/* Initialize */ 
 wf(1:niter) = 0 
 wf(0) = 1 
 done = .false. 
 wfnum = 0 
 /* Repeated until all iterations are scheduled */ 
 do while (done .eq. .false.) 
 done = .true. 
 wfnum = wfnum+1 
 doall p = 1, nproc 
 ipmin = (p−1)*(niter/nproc) + 1 
 ipmax = p*(niter/nproc) 
 do i = ipmin, ipmax 
 if(wf(i) .eq. 0) then 
 if(wf(prd(i)) .ne. 0) then 
 wf(i) = wfnum 
 else 
 done = .false. 
 endif 
 endif 
 enddo 
 enddoall 
 enddo 
 

[0036]
Comparison of Synchronization and Memory Overheads for Algorithm I and Algorithm II

[0037]
An important difference between Algorithm I and Algorithm TI is that each wavefront in Algorithm I is not fully parallel. Let the number of wavefronts be denoted by cpl, the criticalpath length. Define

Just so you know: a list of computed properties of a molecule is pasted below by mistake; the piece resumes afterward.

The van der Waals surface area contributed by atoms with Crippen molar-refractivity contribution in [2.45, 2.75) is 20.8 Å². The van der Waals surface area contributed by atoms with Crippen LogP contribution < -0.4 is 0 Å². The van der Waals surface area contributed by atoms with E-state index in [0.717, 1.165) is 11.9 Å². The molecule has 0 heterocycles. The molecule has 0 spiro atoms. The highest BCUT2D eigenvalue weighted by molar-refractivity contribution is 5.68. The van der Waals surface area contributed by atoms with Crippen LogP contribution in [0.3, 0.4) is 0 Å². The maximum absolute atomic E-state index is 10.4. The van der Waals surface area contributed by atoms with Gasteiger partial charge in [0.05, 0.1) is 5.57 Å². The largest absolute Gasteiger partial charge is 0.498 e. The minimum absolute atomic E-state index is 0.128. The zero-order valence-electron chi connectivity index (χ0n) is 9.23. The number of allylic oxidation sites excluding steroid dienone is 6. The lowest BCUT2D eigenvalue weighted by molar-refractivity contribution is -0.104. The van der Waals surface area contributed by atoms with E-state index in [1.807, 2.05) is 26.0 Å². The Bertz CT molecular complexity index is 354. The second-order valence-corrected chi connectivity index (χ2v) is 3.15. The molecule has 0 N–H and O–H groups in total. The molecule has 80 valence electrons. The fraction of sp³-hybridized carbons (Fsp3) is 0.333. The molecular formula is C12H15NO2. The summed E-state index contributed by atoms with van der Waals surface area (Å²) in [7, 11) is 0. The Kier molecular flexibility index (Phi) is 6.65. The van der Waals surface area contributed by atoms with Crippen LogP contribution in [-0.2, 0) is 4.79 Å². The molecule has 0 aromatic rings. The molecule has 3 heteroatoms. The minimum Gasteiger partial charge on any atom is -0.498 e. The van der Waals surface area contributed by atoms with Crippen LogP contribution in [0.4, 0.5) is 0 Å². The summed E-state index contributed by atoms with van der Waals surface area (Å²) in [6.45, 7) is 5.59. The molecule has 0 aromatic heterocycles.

[0038]
WF(j)={iεI:wf(i)=j}, where j=1, . . . cpl

[0039]
Note that WFi) is the set of all iterations in wavefrontj. Sort the iterations in WFU) in increasing order.

[0040]
WF(j) {i_{1}, i_{2}, . . . i_{m}}, where i_{1}<i_{2}< . . . <i_{m},

[0041]
Sorting can be done efficiently in most compilers (for example, Fortran or C compliers). Consider some i_{k}, where 1<k≦m. Construction of prd(i) and the wavefront schedule wj(i) ensures that R(i_{k})∩W(i_{n})=Ø for all 1≦n<k. All iterations that do not satisfy this condition are already scheduled in a previous wavefront. However, one possibility is that R(i_{k})∩W(i_{n})±Ø for n≧k≧1 and (in particular for n>k). This relationship implies that for those array elements in this nonempty intersection, one must ensure that they are read in iteration i_{k }before they are updated in any iteration i_{n}>i_{k}.

[0042]
A second synchronization requirement follows from the observation that one could have W(i_{k})∩W(i_{n})±Ø for any n<k. To guarantee that the correct updated values of the array elements in this nonempty intersection are available to subsequent wavefronts, one must ensure that the execution of the write operation for these array elements in iteration in precedes the corresponding execution for iteration i_{k}.

[0043]